Edison continued his work refining and marketing the phonograph during 1878, but by the end of that year he began to devote nearly all his attention to electric power and lighting. He largely abandoned the phonograph until the mid-1880s, leaving it to others (especially Alexander Graham Bell) to improve it. He returned to it fully in 1887 and developed a dictating machine that met with limited commercial success. Soon Edison’s agents reported that many phonographs found use as entertainment devices, especially in so-called phonograph parlors where customers paid a nickel to hear a piece of music. By the turn of the century, Americans began to buy phonographs for home use, and entertainment had become the phonograph’s major market.
Inspired by the success of the phonograph as an entertainment device, Edison decided in 1888 to develop “an instrument which does for the Eye what the phonograph does for the Ear.” After taking out a patent in 1888 on the overall concept of motion pictures, Edison set out to make it a reality. He made a conceptual breakthrough in 1889, when he decided to shift to a design that used rolled film. By early 1891 he had a motion-picture camera, which he called a kinetograph, and a viewing device, which he called a kinetoscope, ready for public demonstration. In 1893 the kinetoscope was ready for commercial development. By 1894 the Edison Company had produced about 75 films suitable for sale and viewing.
In these early years, viewers watched films through a small eyepiece in an arcade or parlor. These films were short, typically about three minutes long. Many can strike modern audiences as trite or dull, but for Americans in the 1890s much of their appeal lay in their novelty. Many of the early films depicted athletic competitions like boxing matches. One 1894 title, for example, was a six-round boxing match that Edison’s company sold to arcades for $22.50 per round. The catalog description gives a sense of the appeal it had for male viewers: “Full of hard fighting, clever hits, punches, leads, dodges, body blows and some slugging.” Other early kinetoscope subjects included Indian dances, nature and outdoor scenes, recreations of historical events, and humorous skits.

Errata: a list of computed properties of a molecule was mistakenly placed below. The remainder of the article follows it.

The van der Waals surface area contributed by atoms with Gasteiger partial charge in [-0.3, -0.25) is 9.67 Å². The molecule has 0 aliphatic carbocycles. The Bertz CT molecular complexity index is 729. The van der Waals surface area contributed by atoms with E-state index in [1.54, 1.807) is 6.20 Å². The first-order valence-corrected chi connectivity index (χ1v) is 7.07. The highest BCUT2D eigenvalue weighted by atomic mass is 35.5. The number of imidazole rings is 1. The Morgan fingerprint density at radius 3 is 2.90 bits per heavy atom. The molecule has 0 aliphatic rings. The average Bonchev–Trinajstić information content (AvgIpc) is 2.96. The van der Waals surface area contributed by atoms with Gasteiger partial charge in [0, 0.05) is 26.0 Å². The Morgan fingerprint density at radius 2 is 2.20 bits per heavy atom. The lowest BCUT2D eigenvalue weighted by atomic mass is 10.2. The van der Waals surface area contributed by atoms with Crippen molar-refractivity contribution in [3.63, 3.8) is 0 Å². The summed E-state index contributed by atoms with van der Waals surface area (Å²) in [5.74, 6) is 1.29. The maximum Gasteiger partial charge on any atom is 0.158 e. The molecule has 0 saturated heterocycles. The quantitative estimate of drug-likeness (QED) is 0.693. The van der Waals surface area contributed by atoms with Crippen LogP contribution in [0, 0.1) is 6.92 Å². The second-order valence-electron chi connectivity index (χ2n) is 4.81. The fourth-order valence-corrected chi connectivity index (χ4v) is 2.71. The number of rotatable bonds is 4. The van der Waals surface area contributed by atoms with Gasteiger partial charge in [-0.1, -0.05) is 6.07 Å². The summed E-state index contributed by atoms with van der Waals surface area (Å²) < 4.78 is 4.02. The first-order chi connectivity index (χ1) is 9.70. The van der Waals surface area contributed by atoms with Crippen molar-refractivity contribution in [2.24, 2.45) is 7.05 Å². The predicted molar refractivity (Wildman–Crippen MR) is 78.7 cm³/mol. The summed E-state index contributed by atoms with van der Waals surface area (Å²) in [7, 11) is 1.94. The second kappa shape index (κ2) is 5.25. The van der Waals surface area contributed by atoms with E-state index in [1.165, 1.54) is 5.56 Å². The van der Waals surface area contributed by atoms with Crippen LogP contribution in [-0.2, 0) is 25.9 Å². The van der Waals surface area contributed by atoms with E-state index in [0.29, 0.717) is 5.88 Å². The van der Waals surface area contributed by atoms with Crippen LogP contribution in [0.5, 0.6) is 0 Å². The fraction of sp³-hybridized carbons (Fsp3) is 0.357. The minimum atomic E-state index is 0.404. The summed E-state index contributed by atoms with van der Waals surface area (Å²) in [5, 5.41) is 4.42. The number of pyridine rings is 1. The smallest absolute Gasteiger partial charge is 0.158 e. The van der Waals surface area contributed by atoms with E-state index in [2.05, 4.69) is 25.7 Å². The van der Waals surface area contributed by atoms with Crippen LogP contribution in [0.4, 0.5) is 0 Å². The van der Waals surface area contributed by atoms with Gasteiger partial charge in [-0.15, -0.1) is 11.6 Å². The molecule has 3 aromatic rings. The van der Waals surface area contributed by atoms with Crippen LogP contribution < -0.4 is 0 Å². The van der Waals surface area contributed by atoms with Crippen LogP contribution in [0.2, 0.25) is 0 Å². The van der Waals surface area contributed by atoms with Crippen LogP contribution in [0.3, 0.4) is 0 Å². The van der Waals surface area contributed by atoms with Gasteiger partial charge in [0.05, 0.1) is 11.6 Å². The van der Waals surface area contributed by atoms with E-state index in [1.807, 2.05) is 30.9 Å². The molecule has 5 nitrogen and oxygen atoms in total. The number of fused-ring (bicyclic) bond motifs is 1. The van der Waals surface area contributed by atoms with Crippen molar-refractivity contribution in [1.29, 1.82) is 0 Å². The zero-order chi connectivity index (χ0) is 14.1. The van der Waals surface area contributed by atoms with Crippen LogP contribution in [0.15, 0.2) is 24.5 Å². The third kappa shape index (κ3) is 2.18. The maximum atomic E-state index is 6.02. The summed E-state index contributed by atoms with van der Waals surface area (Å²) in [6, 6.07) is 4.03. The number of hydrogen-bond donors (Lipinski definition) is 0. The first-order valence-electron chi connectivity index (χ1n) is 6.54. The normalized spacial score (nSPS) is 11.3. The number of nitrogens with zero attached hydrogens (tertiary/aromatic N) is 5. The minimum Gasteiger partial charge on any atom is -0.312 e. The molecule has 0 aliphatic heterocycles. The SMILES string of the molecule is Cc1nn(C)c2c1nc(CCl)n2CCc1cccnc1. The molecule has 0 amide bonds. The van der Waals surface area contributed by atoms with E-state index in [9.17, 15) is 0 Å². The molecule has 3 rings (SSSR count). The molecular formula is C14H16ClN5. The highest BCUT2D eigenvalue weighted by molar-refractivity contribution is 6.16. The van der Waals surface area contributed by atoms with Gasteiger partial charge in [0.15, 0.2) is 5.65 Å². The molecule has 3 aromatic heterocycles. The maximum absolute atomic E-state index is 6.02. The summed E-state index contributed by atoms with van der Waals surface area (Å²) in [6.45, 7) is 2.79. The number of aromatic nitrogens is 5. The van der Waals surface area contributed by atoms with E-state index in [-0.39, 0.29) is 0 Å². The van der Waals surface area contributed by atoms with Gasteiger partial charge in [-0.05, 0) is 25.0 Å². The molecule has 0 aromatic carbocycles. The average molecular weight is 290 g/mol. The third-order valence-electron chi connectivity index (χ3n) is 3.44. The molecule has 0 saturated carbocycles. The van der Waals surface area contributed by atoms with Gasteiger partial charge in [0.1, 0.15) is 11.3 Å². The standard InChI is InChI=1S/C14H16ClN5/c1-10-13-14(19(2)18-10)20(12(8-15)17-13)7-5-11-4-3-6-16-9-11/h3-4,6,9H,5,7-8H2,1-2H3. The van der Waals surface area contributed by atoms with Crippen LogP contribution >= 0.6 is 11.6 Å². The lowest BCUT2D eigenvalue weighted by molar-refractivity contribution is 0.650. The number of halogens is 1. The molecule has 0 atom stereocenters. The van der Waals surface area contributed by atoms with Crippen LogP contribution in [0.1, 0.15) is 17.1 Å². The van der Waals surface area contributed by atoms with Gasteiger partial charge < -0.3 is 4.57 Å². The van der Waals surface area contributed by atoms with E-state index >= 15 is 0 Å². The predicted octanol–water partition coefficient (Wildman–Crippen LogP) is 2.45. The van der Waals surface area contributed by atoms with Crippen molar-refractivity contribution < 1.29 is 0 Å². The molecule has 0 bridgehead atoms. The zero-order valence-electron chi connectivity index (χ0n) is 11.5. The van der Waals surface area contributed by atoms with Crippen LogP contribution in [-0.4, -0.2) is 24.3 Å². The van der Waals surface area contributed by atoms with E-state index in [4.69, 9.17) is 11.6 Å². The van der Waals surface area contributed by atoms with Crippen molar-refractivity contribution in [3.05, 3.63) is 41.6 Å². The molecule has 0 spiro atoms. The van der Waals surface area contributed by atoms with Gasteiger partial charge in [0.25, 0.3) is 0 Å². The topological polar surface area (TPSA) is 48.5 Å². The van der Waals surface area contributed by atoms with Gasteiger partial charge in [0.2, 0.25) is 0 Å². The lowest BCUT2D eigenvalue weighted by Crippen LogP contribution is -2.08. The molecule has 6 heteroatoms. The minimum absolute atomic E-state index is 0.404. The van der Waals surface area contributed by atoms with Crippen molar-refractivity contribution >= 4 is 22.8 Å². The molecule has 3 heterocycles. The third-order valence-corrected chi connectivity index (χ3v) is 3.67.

In 1896 Edison and two rivals pooled their projection patents and marketed a projection system that they called the “Edison Vitascope.” After the development of a reliable projection system, film audiences began to shift away from kinetoscope arcades to theaters seating many people. At the same time, Edison’s film catalog grew in sophistication. He sent filmmakers to distant and exotic locales like Japan and China. Meanwhile, the shift to longer fictional films would soon have an important cultural consequence: it created a demand for film actors. The first “movie stars,” such as the glamorous Mary Pickford, swashbuckling Douglas Fairbanks, and acrobatic comedian Buster Keaton, appeared around 1910. These stars had enormous appeal to audiences of the day. Alongside professional boxing and baseball, the film industry helped to create the modern culture of celebrity that would characterize mass entertainment in the twentieth century.
In 1914, automobile manufacturer Henry Ford inaugurated the “five dollar day,” effectively doubling the pay of many of his assembly-line employees, and cut the working day from nine to eight hours. Ford’s primary goal was to reduce worker attrition, which had become a problem since he began assembling cars with a moving assembly line. Ford hoped that workers would tolerate repetitive, tiring work in exchange for better pay. And, too, blue-collar workers making five dollars a day might be able to afford Ford’s product, the basic Model T automobile, boosting his own business.
Attracted by high wages, thousands of immigrants flocked to Detroit to work in Ford’s plants. Ford’s innovations—affordable automobiles and better-paying jobs—bolstered the small but growing American middle class. Ford also coupled his five-dollar day with a sweeping and often intrusive supervision program. In 1914, Ford created a Sociological Department to provide immigrant workers with English tutoring and citizenship classes, and to visit to workers’ homes to ensure that wives kept clean homes, children attended school regularly, and families deposited money into savings accounts. Ford’s five dollar day and his Sociological Department epitomized new both positive and negative trends of the new America. On the one hand, principles of scientific management and rational factory design allowed the Ford Motor Company to produce cars cheaply in high volume, while paying workers high wages. Ford’s production process was a triumph of engineering and management skill. On the other hand, Ford’s desire to mold his unskilled, immigrant workers into ideal employees and citizens represented a well-intentioned but also coercive side of business management. In exchange for high wages, Ford’s workers were supposed to accept his vision of what it meant to be a good American and a productive member of society.
This chapter was edited by David Hochfelder, with content contributions by Jacob Betz, David Hochfelder, Gerard Koeppel, Scott Libson, Kyle Livie, Paul Matzko, Isabella Morales, Andrew Robichaud, Kate Sohasky, Joseph Super, Susan Thomas, Kaylynn Washnock, and Kevin Young.